OffCallsailing

1st post, need help understanding Westsail 32

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Long time reader, first post.  Kind of a dilemma.  I have this dream, easily attainable financially, but I’m a bit discouraged.  I’m currently on va action on a tropical island with my 10 and 12 year old.  Single dad full time custody.

 

we “chartered” a Westsail 32 for a 6 hour daysail.  My problem is that now I want to kill myself.  Not literally of course but god what a boring, slow, nauseating ride.  Prior to this, my only other charter was a 4 hour out of Seabrook on a 43’ Hunter.  I know, I know everyone hates Hunters and I get it, but it was 1,000 times more fun and enjoyable than this thing I just spent all day on.

 

my question is, does sailing get better than what I’ve experienced and how does one go about experiencing this?  I thought this charter was going to be amazing, nope.  I swear we made 3 knits max and hobby horses all day.  Guess I just want to hear it gets better.

 

head down in paradise.

mark

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It sure as fuck gets one hell of a lot better, just not on that 3ksb.

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You would be hard pressed to find a boat that is more boring in light air than the Westsnail.  Particularly for a 6 hour daysail, where it’s stengths will not be apparent.

That said, you are on a tropical island with your kids on a sailboat. How bad can it be?  Is there something else going on?

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Is the Ed running a troll farm for hits?

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Don’t know what an ED is and to answer your question, yes we are having a blast.  It’s just this charter got me down I guess.  I thought it would be different.

 

what type of boat should I charter in the future?  I’m thinking of going to San Carlos Mexico in December and try again.  Real nice folks down there at the marina.  I’m told a lot of locals hang out on the docks offering charters.  Should I stick to the lighter production type boats for more “fun sailing” ?

 

thanks

mark

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3 minutes ago, OffCallsailing said:

Don’t know what an ED is and to answer your question, yes we are having a blast.  It’s just this charter got me down I guess.  I thought it would be different.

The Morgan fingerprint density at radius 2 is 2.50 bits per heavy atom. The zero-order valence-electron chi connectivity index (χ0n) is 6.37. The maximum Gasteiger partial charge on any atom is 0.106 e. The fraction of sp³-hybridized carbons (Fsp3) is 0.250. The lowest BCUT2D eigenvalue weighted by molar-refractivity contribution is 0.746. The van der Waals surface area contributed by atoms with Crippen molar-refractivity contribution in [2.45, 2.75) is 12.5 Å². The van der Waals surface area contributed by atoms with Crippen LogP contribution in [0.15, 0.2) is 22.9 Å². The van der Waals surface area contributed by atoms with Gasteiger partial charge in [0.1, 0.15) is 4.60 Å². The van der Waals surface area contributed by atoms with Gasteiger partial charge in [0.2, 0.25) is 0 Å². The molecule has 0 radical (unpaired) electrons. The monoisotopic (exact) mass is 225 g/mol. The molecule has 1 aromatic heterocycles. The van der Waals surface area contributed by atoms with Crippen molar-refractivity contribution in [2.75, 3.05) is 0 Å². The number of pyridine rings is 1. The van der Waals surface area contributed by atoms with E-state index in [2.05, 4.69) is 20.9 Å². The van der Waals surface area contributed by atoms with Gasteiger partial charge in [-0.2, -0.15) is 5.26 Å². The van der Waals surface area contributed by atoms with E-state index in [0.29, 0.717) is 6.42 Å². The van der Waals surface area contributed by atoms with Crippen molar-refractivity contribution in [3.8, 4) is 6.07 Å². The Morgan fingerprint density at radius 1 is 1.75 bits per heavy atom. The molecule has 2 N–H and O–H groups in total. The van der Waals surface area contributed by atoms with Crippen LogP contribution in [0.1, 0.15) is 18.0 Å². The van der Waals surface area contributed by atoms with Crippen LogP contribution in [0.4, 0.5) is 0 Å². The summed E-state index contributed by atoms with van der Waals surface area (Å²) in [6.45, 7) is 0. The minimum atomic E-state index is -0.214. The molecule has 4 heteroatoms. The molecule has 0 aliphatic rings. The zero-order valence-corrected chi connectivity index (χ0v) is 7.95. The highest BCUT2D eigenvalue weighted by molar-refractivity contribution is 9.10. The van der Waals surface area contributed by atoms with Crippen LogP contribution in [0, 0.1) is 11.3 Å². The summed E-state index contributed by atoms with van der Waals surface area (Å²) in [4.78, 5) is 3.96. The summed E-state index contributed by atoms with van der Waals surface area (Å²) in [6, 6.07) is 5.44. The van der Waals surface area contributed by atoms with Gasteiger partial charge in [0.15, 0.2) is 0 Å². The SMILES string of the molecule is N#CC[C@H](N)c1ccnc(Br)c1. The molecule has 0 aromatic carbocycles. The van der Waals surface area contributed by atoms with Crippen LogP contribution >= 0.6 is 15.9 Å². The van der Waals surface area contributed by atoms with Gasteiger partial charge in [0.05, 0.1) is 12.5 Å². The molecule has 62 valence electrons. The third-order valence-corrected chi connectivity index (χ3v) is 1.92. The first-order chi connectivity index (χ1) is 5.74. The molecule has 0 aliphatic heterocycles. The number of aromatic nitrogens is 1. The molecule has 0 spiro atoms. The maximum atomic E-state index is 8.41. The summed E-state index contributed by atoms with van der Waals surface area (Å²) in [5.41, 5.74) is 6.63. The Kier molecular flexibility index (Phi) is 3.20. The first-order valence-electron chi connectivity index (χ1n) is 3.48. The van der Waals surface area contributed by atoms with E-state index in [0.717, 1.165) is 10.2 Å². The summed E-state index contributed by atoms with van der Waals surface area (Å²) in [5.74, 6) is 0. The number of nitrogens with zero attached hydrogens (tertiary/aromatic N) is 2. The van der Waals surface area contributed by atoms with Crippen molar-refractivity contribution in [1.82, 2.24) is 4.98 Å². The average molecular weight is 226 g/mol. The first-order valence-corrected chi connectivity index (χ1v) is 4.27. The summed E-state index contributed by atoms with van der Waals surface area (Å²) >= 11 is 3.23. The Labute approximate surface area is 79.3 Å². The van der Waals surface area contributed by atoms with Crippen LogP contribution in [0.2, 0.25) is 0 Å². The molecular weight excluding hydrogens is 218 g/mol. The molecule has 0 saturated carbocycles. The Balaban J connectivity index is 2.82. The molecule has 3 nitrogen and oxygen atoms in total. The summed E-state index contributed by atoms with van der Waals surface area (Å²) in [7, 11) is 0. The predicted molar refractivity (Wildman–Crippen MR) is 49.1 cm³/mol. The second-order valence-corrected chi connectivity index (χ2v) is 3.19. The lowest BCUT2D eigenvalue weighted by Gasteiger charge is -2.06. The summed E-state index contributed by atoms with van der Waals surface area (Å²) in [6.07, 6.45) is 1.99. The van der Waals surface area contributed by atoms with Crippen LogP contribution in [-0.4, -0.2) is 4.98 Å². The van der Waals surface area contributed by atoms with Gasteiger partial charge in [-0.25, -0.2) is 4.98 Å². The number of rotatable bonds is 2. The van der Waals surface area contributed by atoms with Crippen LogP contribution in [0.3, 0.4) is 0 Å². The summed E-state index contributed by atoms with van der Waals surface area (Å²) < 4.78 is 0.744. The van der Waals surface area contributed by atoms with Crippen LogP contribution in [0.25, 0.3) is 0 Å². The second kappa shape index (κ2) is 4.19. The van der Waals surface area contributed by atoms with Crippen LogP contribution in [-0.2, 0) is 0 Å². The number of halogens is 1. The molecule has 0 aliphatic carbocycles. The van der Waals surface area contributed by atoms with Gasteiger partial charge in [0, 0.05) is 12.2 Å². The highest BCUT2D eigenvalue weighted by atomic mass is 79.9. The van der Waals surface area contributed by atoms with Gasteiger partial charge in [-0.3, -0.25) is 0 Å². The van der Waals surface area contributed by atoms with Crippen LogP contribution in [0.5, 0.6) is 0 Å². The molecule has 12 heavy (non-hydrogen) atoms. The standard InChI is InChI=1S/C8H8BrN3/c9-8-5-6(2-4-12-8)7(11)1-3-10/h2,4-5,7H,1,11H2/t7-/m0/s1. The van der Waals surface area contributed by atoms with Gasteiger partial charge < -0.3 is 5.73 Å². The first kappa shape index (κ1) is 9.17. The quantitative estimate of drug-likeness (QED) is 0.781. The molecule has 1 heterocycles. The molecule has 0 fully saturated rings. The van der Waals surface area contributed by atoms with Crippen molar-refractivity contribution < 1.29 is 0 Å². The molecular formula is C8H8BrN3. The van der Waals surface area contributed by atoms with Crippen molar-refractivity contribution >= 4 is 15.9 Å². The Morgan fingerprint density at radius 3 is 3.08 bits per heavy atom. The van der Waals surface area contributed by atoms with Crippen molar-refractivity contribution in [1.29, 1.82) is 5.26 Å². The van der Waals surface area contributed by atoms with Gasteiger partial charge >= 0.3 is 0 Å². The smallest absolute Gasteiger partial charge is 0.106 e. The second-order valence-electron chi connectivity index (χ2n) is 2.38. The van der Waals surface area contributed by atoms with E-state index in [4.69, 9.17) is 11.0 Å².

what type of boat should I charter in the future?  I’m thinking of going to San Carlos Mexico in December and try again.  Real nice folks down there at the marina.  I’m told a lot of locals hang out on the docks offering charters.  Should I stick to the lighter production type boats for more “fun sailing” ?

 

thanks

mark

Yes. 

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33 minutes ago, mad said:

Is the Ed running a troll farm for hits?

And I came looking for tits. (Didn't FIFY)

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It took years for my wife to get over her first sailing experience on a Westsail 32.  Essentially they are repurposed lifeboats with too much teak, tiny cockpit, not enough sail and a horrible hull.  The very British idea was that if you were going ocean cruising, you might as well start out in a lifeboat, and just get the pain done with.  

After she got out of therapy for that painful day, she ended up driving an ultra-light 56'er to Hawaii with a grin on her face.

There used to be a lot of small charter companies with odd, sometimes cool, boats for charter.  Now there is The Moorings and random chance.   

If you're walking down a dock w/ lots of "Captains"offering charters look for clean, large cockpit, built sometime in the last few decades, clean, light, airy below decks, clean, decent sails and lines, clean, and a collection of toys to play with.  Windsurfers, snorkel gear, kayaks, what have you.  And a sober "Captain.

 

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1 hour ago, OffCallsailing said:

...we “chartered” a Westsail 32 for a 6 hour daysail.  My problem is that now I want to kill myself.  Not literally of course but god what a boring, slow, nauseating ride.  Prior to this, my only other charter was a 4 hour out of Seabrook on a 43’ Hunter.  I know, I know everyone hates Hunters and I get it, but it was 1,000 times more fun and enjoyable than this thing I just spent all day on.

The Westsail 32 more-or-less started the whole "very heavy, very stout, fiberglass cruiser" genre.

All of what follows is opinion but based on 50 years of sailing on, well, everything.

If you think about the boat as a survival pod for hurricanes, a lifeboat that's hard to damage, something that, when the bad weather hits, you can seal yourself down below and ride out the storm with minimal effort, the Westsail 32 might be your ride. They are pigs on all points of sail and the moniker "WetSnail" pretty much sums it up. If you basically hate sailing but feel the need to sort-of do it anyway, not that bad a choice; you probably won't die.